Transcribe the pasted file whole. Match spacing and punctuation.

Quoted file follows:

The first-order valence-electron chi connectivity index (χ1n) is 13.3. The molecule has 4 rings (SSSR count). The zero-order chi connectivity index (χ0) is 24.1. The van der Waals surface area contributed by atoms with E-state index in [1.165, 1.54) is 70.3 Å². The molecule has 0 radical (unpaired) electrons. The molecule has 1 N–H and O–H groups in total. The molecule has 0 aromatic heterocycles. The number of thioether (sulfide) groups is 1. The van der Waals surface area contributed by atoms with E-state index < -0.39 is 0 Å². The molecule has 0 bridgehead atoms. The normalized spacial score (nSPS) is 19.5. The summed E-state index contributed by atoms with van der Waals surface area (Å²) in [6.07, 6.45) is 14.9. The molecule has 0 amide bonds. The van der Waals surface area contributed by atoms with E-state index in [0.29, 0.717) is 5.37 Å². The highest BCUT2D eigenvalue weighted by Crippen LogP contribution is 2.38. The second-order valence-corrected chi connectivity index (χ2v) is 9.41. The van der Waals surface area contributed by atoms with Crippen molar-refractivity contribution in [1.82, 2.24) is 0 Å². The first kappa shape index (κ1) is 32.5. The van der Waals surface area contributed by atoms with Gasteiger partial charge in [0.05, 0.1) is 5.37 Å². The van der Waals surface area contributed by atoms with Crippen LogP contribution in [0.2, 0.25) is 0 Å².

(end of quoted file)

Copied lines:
The first-order valence-electron chi connectivity index (χ1n) is 13.3. The molecule has 4 rings (SSSR count). The zero-order chi connectivity index (χ0) is 24.1. The van der Waals surface area contributed by atoms with E-state index in [1.165, 1.54) is 70.3 Å². The molecule has 0 radical (unpaired) electrons. The molecule has 1 N–H and O–H groups in total. The molecule has 0 aromatic heterocycles. The number of thioether (sulfide) groups is 1. The van der Waals surface area contributed by atoms with E-state index < -0.39 is 0 Å². The molecule has 0 bridgehead atoms. The normalized spacial score (nSPS) is 19.5. The summed E-state index contributed by atoms with van der Waals surface area (Å²) in [6.07, 6.45) is 14.9. The molecule has 0 amide bonds. The van der Waals surface area contributed by atoms with E-state index in [0.29, 0.717) is 5.37 Å². The highest BCUT2D eigenvalue weighted by Crippen LogP contribution is 2.38. The second-order valence-corrected chi connectivity index (χ2v) is 9.41. The van der Waals surface area contributed by atoms with Crippen molar-refractivity contribution in [1.82, 2.24) is 0 Å². The first kappa shape index (κ1) is 32.5. The van der Waals surface area contributed by atoms with Gasteiger partial charge in [0.05, 0.1) is 5.37 Å². The van der Waals surface area contributed by atoms with Crippen LogP contribution in [0.2, 0.25) is 0 Å².